“IT was my night that night. My attitude was, just get rid of him.” Iran Barkley on his 1992 win over Darrin Van Horn.
On this day, 25-years ago, Bronx warrior Iran “The Blade” Barkley looked very sharp indeed in relieving Darrin Van Horn of the IBF super-middleweight title he was attempting to defend at The Paramount Theatre in New York. Barkley, the former middleweight champ, smashed Van Horn inside two electrifying rounds.
Some facts about the fight:
31-year-old Barkley, who has shocked the great Thomas Hearns for his biggest win almost four years earlier, entered the ring with a 27-7 record. Van Horn, much younger and fresher at age 23, had nevertheless engaged in significantly more fights than his challenger and was sporting a 47-2 ledger.
Barkley was seen by many as damaged goods, having been stopped inside a single round by Britain’s Nigel Benn just seventeen months ago. Barkley had suffered a detached retina during his brutal career and he had undergone surgery before the fight with WBO middleweight boss Benn. Having won just two bouts against so-so opposition since, many experts felt Barkley was ready to be taken again and would become a nice name on Van Horn’s record. Van Horn was already a two-time IBF champion, having beaten Robert Hines and then Lindell Holme and he was seen by some as a future superstar.
Instead, at the first ever fight at The Paramount – which used to be The Felt Forum – Barkley got right on Van Horn’s chest and pounded away. A big left to the head wobbled the defending champion with just seconds gone and the one-way traffic continued unabated for the full three minutes. Van Horn, who had never previously been stopped, was punished by more left hooks in the second round, going down three times in all. Having previously lost only to Gianfranco Rosi (on points twice) “Schoolboy,” as the man from Lexington was known, quite literally did not know what had hit him.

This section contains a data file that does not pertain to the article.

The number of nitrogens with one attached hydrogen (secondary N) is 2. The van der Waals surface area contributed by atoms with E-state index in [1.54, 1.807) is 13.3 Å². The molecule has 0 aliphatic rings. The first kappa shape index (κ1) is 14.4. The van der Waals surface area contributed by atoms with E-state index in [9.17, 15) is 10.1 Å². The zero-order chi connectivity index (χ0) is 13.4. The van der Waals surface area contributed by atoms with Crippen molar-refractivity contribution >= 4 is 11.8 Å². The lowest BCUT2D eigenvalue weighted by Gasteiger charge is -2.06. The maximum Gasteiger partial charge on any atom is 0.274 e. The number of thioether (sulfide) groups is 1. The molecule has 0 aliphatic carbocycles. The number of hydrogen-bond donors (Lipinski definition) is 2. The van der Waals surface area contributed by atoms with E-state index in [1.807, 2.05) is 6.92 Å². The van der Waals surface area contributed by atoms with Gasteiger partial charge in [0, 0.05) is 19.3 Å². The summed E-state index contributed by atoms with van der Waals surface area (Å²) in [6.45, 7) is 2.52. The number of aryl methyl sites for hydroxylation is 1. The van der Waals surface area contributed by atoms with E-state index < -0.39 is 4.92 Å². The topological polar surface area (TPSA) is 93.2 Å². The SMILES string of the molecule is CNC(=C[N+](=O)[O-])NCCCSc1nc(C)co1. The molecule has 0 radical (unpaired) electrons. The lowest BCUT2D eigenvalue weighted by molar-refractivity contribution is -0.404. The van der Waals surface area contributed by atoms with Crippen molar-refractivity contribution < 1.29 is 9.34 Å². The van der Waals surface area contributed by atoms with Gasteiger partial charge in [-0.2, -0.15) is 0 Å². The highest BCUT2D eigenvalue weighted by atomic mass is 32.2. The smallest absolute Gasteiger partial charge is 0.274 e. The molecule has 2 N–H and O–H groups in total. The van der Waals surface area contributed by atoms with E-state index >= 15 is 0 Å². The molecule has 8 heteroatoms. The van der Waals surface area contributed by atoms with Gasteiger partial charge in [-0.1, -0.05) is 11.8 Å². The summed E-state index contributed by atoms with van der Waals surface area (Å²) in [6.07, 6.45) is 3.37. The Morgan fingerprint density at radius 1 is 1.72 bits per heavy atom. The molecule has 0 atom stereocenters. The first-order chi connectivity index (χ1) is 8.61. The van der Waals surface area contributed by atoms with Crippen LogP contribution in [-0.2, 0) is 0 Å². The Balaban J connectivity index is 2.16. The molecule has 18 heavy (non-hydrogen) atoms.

Barkley had resurrected his career and in the post-fight interview he wasted no time attempting to set up his next big pay day. “Tommy, I want you, I want you!” he bellowed into the camera, referring of course to Tommy Hearns. “I’ll go up there or you come down and try my title,” Barkley shouted. Hearns had just rejuvenated his own career by shocking Virgil Hill for the WBA light-heavyweight title and Barkley-Hearns II would take place that March. As for Van Horn, he said post-fight how he had been clear-headed at the time of the knockdowns, yet he had simply had “no legs.”
In the Sky Sports studios that night, Nigel Benn was impressed by Barkley and at the same time bemused by Van Horn’s corner, “I don’t know what they were teaching him,” Nigel said of the loser’s team. Benn also said he felt that he and his former victim would meet again and that “it would just be a war.” Perhaps unfortunately, Benn and Barkley would not engage in a rematch.
Instead, Barkley bulked up to light-heavyweight and proved his 1988 win over Hearns was no fluke. Dropping “The Hitman” in the early going and winning a savage fight by close 12-round decision in March, Barkley was now a three-time champion at three different weights. The second Hearns win was his last great showing however, and shortly afterwards an unshakable downward spiral began.
As for Van Horn, he was never the same after the loss to Barkley and he never again fought a major name. Winning five on the spin after the Barkley disaster, Van Horn then boxed once more in the summer of 1994 before walking away. There had been talk around this time of Van Horn fighting Benn, but the man who once posed proudly on the Ring magazine cover under the headline “Million dollar baby,” failed a brain scan and had to retire. His final ring record reads 53-3(29). Barkley was the sole fighter to stop him.
Barkley soldiered on until 1999, often facing no-names for small pay cheques. His final record reads 43-19-1(27).